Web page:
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Confronting Penal Excess

Retribution and the Politics of Penal Minimalism

By: David Hayes
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Published: 14-11-2019
Format: EPUB eBook (?)
Edition: 1st
Extent: 224
ISBN: 9781509917983
Imprint: Hart Publishing
RRP: £59.40
Online price : £53.46
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About Confronting Penal Excess

This monograph considers the correlation between the relative success of retributive penal policies in English-speaking liberal democracies since the 1970s, and the practical evidence of increasingly excessive reliance on the penal State in those jurisdictions.

It sets out three key arguments. First, that increasingly excessive conditions in England and Wales over the last three decades represent a failure of retributive theory. Second, that the penal minimalist cause cannot do without retributive proportionality, at least in comparison to the limiting principles espoused by rehabilitation, restorative justice and penal abolitionism. Third, that another retributivism is therefore necessary if we are to confront penal excess. The monograph offers a sketch of this new approach, 'late retributivism', as both a theory of punishment and of minimalist political action, within a democratic society.

Centrally, criminal punishment is approached as both a political act and a policy choice. Consequently, penal theorists must take account of contemporary political contexts in designing and advocating for their theories. Although this inquiry focuses primarily on England and Wales, its models of retributivism and of academic contribution to democratic penal policy-making are relevant to other jurisdictions, too.

Table Of Contents

Introduction: The Politics of Penal Minimalism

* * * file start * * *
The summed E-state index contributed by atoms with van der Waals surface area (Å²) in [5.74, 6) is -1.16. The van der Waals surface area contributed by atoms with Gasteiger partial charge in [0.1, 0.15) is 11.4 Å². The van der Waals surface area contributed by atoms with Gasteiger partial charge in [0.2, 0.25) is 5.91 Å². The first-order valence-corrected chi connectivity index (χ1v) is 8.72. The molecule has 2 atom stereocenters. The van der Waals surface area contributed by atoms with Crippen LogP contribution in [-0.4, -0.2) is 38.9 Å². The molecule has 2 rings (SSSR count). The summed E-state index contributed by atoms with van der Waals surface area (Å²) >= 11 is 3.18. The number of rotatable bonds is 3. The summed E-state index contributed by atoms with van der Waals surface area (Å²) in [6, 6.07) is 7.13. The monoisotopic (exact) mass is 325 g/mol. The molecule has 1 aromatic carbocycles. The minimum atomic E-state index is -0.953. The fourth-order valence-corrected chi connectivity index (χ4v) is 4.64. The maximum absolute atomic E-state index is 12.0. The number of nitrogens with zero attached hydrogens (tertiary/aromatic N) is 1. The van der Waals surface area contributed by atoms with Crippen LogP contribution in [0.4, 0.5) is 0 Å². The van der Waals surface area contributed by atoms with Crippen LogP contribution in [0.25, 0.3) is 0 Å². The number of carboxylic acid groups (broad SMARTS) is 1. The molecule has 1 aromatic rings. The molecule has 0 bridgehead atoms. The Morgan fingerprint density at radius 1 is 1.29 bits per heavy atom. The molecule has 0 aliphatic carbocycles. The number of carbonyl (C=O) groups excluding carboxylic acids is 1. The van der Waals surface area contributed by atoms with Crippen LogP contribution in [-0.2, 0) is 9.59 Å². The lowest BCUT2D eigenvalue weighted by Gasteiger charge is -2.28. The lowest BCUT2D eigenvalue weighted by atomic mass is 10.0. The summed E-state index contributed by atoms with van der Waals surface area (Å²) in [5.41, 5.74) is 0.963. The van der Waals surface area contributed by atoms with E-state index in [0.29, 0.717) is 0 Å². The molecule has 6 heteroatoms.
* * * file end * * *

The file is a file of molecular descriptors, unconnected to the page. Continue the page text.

I. The Pursuit of the Minimal Penal State in an Age of Excess
II. The 'Problem of Punishment'
III. The Structure of this Book

PART I
DEFINING PENAL EXCESS
Chapter One: Penal Excess and Penal Minimalism
I. Conceptual Foundations: Penal Excess, Moderation, and Minimalism
II. Political Foundations: Penal Minimalism as a Public Good
III. Conclusion: Two Spatial Metaphors for Penal Excess

Chapter Two: Penal Excess in England and Wales
I. Mass Punishment: Excesses of Size
II. Punishing the Poor: Excesses of Shape
III. Conclusion: The Age of Excess

Chapter Three: Penal Excess as the Failure of Retribution
I. The Historical Context of Retributivism and the Rise of Penal Excess
II. Retributive Proportionality and the Limited Penal State
III. Critiques of Retributive Penal Minimalism
IV. Conclusion: Catching Chimera by the Tail

PART II
PURSUING PENAL MINIMALISM
Chapter Four: Other Routes to Penal Minimalism
I. Rehabilitation and Penal Minimalism
II. Restorative Justice and Penal Minimalism
III. Penal Abolitionism and (Post-)Penal Minimalism
IV. Conclusion: Is Penal Minimalism Possible?

Chapter Five: Proportionality and its Alternatives
I. Five Limiting Factors
II. Conclusion: A 'First Among Equals' Approach to Proportionality?

PART III
CONFRONTING PENAL EXCESS
Chapter Six: Groundwork for a Late Retributivism
I. What Sort of a Theory?
II. Why 'Late' Retributivism?
III. Why Retributivism at All?
IV. Conclusion: Late Retributivism and Orthodox Retributivism

Chapter Seven: Elements of a Late Retributivism
I. Social Awareness: Thinking Beyond the Penal State
II. Political Outspokenness: Towards Substantive Democracy
III. Inter-Subjectivity: Sentencing, for Humans
IV. Self-Deprecation: Towards a Finite Retributivism
V. Conclusion: The Core of Late Retributivism

Chapter Eight: Conclusion: Confronting Penal Excess

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